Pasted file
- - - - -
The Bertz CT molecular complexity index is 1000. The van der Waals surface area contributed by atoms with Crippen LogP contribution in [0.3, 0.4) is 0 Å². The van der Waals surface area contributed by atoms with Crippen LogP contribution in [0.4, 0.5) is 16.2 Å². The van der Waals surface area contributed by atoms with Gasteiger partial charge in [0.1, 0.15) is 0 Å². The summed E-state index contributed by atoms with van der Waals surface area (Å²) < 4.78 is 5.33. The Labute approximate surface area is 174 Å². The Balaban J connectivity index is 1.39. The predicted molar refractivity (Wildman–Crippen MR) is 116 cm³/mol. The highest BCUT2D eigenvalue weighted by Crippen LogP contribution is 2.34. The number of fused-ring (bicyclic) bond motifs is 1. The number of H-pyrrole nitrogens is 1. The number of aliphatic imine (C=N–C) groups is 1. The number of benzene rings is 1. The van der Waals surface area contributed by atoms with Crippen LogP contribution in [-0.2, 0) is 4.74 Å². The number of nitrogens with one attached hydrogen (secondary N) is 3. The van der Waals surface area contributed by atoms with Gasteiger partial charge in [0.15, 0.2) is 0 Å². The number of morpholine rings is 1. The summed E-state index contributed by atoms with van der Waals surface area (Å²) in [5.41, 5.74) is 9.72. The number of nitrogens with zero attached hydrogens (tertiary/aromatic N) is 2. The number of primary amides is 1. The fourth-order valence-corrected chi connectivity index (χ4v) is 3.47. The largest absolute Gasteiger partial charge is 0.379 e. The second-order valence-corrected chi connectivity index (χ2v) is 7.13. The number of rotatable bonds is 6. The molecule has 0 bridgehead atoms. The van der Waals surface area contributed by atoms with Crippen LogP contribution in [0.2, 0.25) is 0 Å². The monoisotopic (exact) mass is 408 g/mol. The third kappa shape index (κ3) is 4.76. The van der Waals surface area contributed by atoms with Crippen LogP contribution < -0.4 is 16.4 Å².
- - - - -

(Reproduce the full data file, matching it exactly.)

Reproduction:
The Bertz CT molecular complexity index is 1000. The van der Waals surface area contributed by atoms with Crippen LogP contribution in [0.3, 0.4) is 0 Å². The van der Waals surface area contributed by atoms with Crippen LogP contribution in [0.4, 0.5) is 16.2 Å². The van der Waals surface area contributed by atoms with Gasteiger partial charge in [0.1, 0.15) is 0 Å². The summed E-state index contributed by atoms with van der Waals surface area (Å²) < 4.78 is 5.33. The Labute approximate surface area is 174 Å². The Balaban J connectivity index is 1.39. The predicted molar refractivity (Wildman–Crippen MR) is 116 cm³/mol. The highest BCUT2D eigenvalue weighted by Crippen LogP contribution is 2.34. The number of fused-ring (bicyclic) bond motifs is 1. The number of H-pyrrole nitrogens is 1. The number of aliphatic imine (C=N–C) groups is 1. The number of benzene rings is 1. The van der Waals surface area contributed by atoms with Crippen LogP contribution in [-0.2, 0) is 4.74 Å². The number of nitrogens with one attached hydrogen (secondary N) is 3. The van der Waals surface area contributed by atoms with Gasteiger partial charge in [0.15, 0.2) is 0 Å². The number of morpholine rings is 1. The summed E-state index contributed by atoms with van der Waals surface area (Å²) in [5.41, 5.74) is 9.72. The number of nitrogens with zero attached hydrogens (tertiary/aromatic N) is 2. The number of primary amides is 1. The fourth-order valence-corrected chi connectivity index (χ4v) is 3.47. The largest absolute Gasteiger partial charge is 0.379 e. The second-order valence-corrected chi connectivity index (χ2v) is 7.13. The number of rotatable bonds is 6. The molecule has 0 bridgehead atoms. The van der Waals surface area contributed by atoms with Crippen LogP contribution in [0.2, 0.25) is 0 Å². The monoisotopic (exact) mass is 408 g/mol. The third kappa shape index (κ3) is 4.76. The van der Waals surface area contributed by atoms with Crippen LogP contribution < -0.4 is 16.4 Å².